Leading up to my first breakup, I noticed that we were talking less and less frequently. I was always the one starting conversations, and all the dates I tried planning never happened because my ex was always “busy.” During one particularly low point, I even remember calling his sister in an attempt to get in touch with him. Something was wrong, and as someone with an anxious attachment to relationships, I felt like every unanswered message meant I had to try harder to fix things. But ironically, my attempts to do so only pushed my ex away faster. Of course, this wasn’t my intention. I could tell a breakup was coming, but looking back, I know I was more focused on “keeping” my relationship rather than fixing it or admitting to myself it wasn’t meant to be.

Now, I know that communicating with a partner means more than talking every day. If I had known this back then, maybe I would have asked my ex upfront about the disconnect I felt, even if that meant we broke up sooner. I’ve also learned since then that healthy relationships require effort from both sides. I wish I had been able to recognize that I was putting in more time and energy than my ex.

If you feel like you’re headed toward a breakup, some of the best breakup advice I can give is to address it head-on with your partner instead of keeping it to yourself and spiraling. Either your relationship will grow stronger as you work together through difficult conversations, or you’ll learn that it’s better to go separate ways. No matter how it pans out, you deserve someone who will make time for you, not one you have to beg to be with you. Recognizing when a situation no longer serves you and being able to walk away takes a great deal of strength, but you’ll be proud of yourself when you look back.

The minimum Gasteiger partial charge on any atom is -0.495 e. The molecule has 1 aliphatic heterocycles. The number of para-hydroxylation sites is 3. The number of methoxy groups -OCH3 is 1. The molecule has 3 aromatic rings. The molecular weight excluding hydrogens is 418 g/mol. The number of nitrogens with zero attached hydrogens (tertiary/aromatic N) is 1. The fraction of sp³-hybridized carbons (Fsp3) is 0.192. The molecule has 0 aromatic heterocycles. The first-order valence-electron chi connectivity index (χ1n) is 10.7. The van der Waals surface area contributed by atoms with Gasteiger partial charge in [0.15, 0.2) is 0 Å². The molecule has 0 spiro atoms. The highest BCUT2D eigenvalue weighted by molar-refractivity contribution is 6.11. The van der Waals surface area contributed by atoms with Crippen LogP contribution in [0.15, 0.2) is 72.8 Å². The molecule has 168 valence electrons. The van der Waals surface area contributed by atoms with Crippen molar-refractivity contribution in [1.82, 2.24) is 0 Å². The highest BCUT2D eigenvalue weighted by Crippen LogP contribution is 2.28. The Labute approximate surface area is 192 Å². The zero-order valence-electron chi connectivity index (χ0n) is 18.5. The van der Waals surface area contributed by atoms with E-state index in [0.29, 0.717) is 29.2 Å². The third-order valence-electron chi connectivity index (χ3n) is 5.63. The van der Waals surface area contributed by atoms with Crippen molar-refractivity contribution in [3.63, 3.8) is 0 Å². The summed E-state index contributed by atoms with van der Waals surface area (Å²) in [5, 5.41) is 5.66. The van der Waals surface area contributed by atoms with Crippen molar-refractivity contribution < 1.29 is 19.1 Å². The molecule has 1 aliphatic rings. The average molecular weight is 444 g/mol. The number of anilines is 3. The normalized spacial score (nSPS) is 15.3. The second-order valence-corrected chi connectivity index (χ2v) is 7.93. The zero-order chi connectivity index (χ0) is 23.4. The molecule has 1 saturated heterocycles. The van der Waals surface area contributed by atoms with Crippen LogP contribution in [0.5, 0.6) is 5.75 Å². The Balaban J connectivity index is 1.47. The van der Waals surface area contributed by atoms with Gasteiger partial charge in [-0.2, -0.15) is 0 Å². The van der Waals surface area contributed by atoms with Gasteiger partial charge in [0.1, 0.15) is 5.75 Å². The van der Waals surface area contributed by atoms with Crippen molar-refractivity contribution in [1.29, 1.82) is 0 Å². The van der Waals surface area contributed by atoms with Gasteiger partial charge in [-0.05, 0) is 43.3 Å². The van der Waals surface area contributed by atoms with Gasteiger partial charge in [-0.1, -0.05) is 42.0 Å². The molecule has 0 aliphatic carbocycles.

3. Cutting contact will help clear your head

It’s so hard to go from talking to someone every day to not talking at all. When my ex said he wanted to stay friends and still be around each other, I jumped at the chance. But let’s be real: I had ulterior motives in agreeing to it. I thought that if we were friends for long enough, we’d just get back together like I wanted. As you can imagine, that fantasy of a second chance didn’t last long. Staying in regular contact with your ex isn’t fair to either of you. It’s confusing, and it makes it harder for you to accept that your relationship is over.

Sometimes it’s hard to completely avoid each other—maybe you’re coworkers or you’re in school together like I was with my ex, or maybe you have children together and need to co-parent. It’s not always going to be easy (or possible) to cut contact, but setting boundaries around communication can help keep the lines of your relationship from getting blurry.

I want to stress that this breakup advice isn’t so cut and dry. Giving in to the urge to reach out might happen—you’re human! But where you can avoid each other, that’s for the best, at least in the beginning. This isn’t to say that getting back together doesn’t happen often, either. It’s more common than you’d think. But to decide whether or not that’s the right move for you, you need a clearer mind to examine the state of your relationship, and spending true time apart will help you reach it.